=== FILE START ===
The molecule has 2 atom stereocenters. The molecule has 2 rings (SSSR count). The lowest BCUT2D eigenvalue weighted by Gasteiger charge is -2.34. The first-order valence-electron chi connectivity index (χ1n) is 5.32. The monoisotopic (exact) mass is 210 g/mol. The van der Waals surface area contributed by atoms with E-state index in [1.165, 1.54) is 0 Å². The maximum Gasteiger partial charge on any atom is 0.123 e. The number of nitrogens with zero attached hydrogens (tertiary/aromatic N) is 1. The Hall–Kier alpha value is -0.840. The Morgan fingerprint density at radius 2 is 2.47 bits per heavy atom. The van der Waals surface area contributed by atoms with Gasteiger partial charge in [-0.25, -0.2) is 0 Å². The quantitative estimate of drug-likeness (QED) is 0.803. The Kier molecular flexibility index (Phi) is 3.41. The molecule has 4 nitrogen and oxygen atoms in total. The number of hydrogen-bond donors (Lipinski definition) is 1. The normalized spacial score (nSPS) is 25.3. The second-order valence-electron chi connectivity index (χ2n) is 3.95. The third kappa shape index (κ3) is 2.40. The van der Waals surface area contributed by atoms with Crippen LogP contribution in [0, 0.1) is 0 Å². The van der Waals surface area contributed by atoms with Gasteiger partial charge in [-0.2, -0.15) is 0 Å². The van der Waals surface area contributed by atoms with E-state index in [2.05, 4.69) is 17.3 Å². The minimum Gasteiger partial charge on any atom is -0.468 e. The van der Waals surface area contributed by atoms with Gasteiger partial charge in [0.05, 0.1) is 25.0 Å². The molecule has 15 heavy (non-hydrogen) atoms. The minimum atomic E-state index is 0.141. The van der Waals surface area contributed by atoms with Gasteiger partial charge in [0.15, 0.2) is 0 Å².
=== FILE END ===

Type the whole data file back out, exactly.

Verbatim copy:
The molecule has 2 atom stereocenters. The molecule has 2 rings (SSSR count). The lowest BCUT2D eigenvalue weighted by Gasteiger charge is -2.34. The first-order valence-electron chi connectivity index (χ1n) is 5.32. The monoisotopic (exact) mass is 210 g/mol. The van der Waals surface area contributed by atoms with E-state index in [1.165, 1.54) is 0 Å². The maximum Gasteiger partial charge on any atom is 0.123 e. The number of nitrogens with zero attached hydrogens (tertiary/aromatic N) is 1. The Hall–Kier alpha value is -0.840. The Morgan fingerprint density at radius 2 is 2.47 bits per heavy atom. The van der Waals surface area contributed by atoms with Gasteiger partial charge in [-0.25, -0.2) is 0 Å². The quantitative estimate of drug-likeness (QED) is 0.803. The Kier molecular flexibility index (Phi) is 3.41. The molecule has 4 nitrogen and oxygen atoms in total. The number of hydrogen-bond donors (Lipinski definition) is 1. The normalized spacial score (nSPS) is 25.3. The second-order valence-electron chi connectivity index (χ2n) is 3.95. The third kappa shape index (κ3) is 2.40. The van der Waals surface area contributed by atoms with Crippen LogP contribution in [0, 0.1) is 0 Å². The van der Waals surface area contributed by atoms with Gasteiger partial charge in [-0.2, -0.15) is 0 Å². The van der Waals surface area contributed by atoms with E-state index in [2.05, 4.69) is 17.3 Å². The minimum Gasteiger partial charge on any atom is -0.468 e. The van der Waals surface area contributed by atoms with Gasteiger partial charge in [0.05, 0.1) is 25.0 Å². The molecule has 15 heavy (non-hydrogen) atoms. The minimum atomic E-state index is 0.141. The van der Waals surface area contributed by atoms with Gasteiger partial charge in [0.15, 0.2) is 0 Å².